I used fusible interfacing and applied it to a large floral fabric (Church Flowers from “Nicey Jane” by Heather Bailey).  After applying the interfacing I cut more detail around the flower.  I found it much easier to cut once I already had the interfacing applied.

Then I ironed my applique piece onto the sleep sack.  To stitch this applique, I simply used a straight-stitch around the border.

For my Sleepover Pillowcase Tutorial, I applied fusible interfacing to a large square of fabric.  I then hand-drew these letters for the monogram and cut them out.  Then I removed the final paper-backing, ironed them on the edge of the pillowcase, and used a zig-zag stitch to finish the applique.

Here is a onesie from my etsy shop.  On this “tie” onesie I used a straight-stitch to finish the applique.  In this case, I thought a slightly frayed edge would be really hip and cute for a little boy.  If you do not like the frayed look, then I would not recommend using a straight-stitch.  I apply Fray-Check to the edge of all of my straight-stitch appliques.  I think this helps make the edge fray slightly, but not look sloppy.

And finally, this is Savannah’s “S” pillow that I made for her big girl room.  I used a heavier interfacing for the “S” because I wanted it to stand out a bit more.  The fabric used here is Heather Bailey’s “Freshcut”.  For most applique work, I use Wonder-Under or Steam-a-seam Lite, but there are some instances that I just like an interfacing with a little more body.

Cottage Mama’s Note:  If you have any questions in regards to my “Sew Basics” series, please don’t hesitate to email ([email protected]) or comment and I’m happy to help.

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  1. VERY well done! I have done applique but continue to be intimidated by it for some reason. I enjoyed this “refresher”, but I know that a newbie could understand it perfectly as well. Good job and thanks!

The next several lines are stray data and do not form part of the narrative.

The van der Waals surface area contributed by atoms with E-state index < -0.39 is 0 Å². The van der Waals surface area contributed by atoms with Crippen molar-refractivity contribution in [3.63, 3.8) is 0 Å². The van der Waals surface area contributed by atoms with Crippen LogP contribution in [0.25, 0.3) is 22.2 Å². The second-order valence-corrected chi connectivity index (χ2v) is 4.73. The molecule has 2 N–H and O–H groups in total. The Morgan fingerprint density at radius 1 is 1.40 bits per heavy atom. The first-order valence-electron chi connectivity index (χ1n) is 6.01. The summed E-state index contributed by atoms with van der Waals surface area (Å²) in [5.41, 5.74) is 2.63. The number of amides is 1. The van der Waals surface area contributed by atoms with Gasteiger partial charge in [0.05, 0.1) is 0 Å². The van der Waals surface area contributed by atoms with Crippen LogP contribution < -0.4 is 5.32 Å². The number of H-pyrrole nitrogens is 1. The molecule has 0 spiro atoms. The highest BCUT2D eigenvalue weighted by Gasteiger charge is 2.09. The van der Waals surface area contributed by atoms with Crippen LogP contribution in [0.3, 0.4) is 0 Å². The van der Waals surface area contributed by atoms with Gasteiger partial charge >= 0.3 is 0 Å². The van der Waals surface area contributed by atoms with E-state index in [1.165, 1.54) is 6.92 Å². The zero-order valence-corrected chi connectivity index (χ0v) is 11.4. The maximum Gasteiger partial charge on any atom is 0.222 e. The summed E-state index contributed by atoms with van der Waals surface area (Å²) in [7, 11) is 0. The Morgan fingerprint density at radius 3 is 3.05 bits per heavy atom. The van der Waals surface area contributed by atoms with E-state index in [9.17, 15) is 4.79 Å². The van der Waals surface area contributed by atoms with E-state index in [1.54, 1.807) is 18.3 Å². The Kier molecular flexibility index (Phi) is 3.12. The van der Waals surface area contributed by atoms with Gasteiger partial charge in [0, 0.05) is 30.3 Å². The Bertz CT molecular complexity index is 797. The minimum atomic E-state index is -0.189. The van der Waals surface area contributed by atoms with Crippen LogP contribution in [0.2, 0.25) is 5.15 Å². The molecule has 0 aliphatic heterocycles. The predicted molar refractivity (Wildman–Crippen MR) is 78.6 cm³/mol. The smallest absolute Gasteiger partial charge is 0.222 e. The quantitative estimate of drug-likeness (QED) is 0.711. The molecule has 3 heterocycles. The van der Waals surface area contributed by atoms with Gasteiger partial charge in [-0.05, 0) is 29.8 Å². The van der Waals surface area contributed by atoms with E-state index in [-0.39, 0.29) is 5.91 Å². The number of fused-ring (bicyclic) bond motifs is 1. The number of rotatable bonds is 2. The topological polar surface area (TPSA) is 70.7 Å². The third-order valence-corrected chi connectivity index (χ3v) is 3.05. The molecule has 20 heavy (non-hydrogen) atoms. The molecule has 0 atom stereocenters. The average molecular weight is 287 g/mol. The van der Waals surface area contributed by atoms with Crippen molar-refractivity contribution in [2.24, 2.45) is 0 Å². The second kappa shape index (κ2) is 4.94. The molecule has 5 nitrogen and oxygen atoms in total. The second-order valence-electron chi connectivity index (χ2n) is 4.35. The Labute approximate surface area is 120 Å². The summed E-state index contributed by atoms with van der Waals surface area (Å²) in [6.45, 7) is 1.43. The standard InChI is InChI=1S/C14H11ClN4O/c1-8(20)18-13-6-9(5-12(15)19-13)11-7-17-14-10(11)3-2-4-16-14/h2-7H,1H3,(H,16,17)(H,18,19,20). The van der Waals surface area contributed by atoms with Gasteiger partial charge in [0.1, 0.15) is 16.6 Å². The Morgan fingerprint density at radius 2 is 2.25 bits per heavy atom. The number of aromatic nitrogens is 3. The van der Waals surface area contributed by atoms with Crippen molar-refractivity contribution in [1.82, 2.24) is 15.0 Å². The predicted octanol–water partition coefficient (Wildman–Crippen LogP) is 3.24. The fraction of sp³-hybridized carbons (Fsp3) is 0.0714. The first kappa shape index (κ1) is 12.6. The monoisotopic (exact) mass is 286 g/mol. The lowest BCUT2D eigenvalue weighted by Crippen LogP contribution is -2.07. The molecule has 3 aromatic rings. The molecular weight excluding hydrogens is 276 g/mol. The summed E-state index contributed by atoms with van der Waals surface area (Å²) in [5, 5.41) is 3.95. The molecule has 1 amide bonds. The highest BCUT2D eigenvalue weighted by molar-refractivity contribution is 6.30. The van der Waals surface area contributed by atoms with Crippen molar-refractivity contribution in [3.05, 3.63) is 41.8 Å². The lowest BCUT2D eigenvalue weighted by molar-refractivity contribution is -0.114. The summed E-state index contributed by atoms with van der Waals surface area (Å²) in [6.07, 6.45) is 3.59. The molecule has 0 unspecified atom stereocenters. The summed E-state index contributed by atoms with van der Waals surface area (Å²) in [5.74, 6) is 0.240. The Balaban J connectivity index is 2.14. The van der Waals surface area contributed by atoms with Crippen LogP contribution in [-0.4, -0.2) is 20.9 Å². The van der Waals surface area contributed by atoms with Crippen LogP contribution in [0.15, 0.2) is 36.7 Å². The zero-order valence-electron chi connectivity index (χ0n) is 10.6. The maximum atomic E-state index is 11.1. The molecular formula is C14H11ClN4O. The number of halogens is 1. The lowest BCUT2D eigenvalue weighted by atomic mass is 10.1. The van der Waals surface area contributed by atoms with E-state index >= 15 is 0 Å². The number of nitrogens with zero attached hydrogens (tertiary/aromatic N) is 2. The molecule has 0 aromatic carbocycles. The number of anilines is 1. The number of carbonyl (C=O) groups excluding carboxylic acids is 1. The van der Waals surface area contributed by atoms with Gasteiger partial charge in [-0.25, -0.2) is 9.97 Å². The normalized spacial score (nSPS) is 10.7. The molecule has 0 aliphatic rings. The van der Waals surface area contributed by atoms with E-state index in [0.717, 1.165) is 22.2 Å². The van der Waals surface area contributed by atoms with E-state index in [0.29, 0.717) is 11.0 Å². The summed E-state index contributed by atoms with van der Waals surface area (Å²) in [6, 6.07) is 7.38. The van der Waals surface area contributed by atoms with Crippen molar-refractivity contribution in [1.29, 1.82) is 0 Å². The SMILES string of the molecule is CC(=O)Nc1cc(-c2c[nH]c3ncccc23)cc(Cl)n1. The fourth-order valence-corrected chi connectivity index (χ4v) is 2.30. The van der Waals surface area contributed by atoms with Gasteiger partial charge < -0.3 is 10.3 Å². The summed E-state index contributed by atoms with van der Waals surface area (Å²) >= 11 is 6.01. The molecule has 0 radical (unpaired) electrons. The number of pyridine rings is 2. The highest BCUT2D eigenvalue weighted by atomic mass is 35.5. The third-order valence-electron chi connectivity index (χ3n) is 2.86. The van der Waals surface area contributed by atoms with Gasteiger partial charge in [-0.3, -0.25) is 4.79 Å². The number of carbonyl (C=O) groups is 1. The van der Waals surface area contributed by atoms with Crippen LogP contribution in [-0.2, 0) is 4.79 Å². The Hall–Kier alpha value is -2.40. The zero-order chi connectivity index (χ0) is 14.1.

2. Fabulous! I especially love the tie!!! Thank u for this.

  3. Thank you so much for sharing this – I’ve always wanting to give applique a go but wasn’t sure the technique to stop the edges fraying – will give it a go 🙂

  4. Nice 🙂 I’ll have to give this a try sometime! My other excursions into applique haven’t gone so well!

    I have a ‘young’ blog and we are doing our first giveaway this week. We make and sell bags, BUT we are giving away 2 bags this week. Just wanted to invite you over 🙂 Found you on Blue Cricket. Love that bonnet!


  5. Thanks for the applique info. I’ve been working up the courage to try it, and this will be very helpful. I love the detail you added to the Little Red Riding Hood applique.

  6. Thanks…I’ve been wanting to give applique a go, but didn’t have any guides how to do it, so this was super! Really love the cushions in particular!


  7. I love the lettering!

  8. This is great!! I had tried the tie before, but I’m doing something wrong because it put’s little holes in the shirt where I do the stitching around the stitching around the tie. Can you tell me what I’m doing wrong?

  9. Allison,

    I would try using a ball-point needle or one specifically designed for knits……I bet that will solve your problem!

    Thanks so much everyone,

  10. Thankyou from the bottom of my beginners heart for posting this! I had to learn ‘the hard way’ on which needle to use! Would you happen to have a picture of the fraying that occurs with just a straight stitch? I was hoping to make a few tie onesies for a baby shower gift and have finished 2 with just the straight stitch (couldn’t figure out my zig zag-ness at the time). Thanks again!

  11. Your projects turned out really cute! I recently tried decorating some onesies for of my grandbabies but did it with paint pens and they turned out pretty cute. Would love to be able to do the appliques! Your method looks simple enough I could try. I bought some no-sew HeatnBond ultrahold iron-on adhesive that says it’s for appliques, but was wondering if this will work the same as the double-sided stuff you use. Any tips? Thanks!

  12. Do you use a stabilizer underneath the cotton knit onesie when appliqueing on it? What kind of needle do you use? Thank you, Stephanie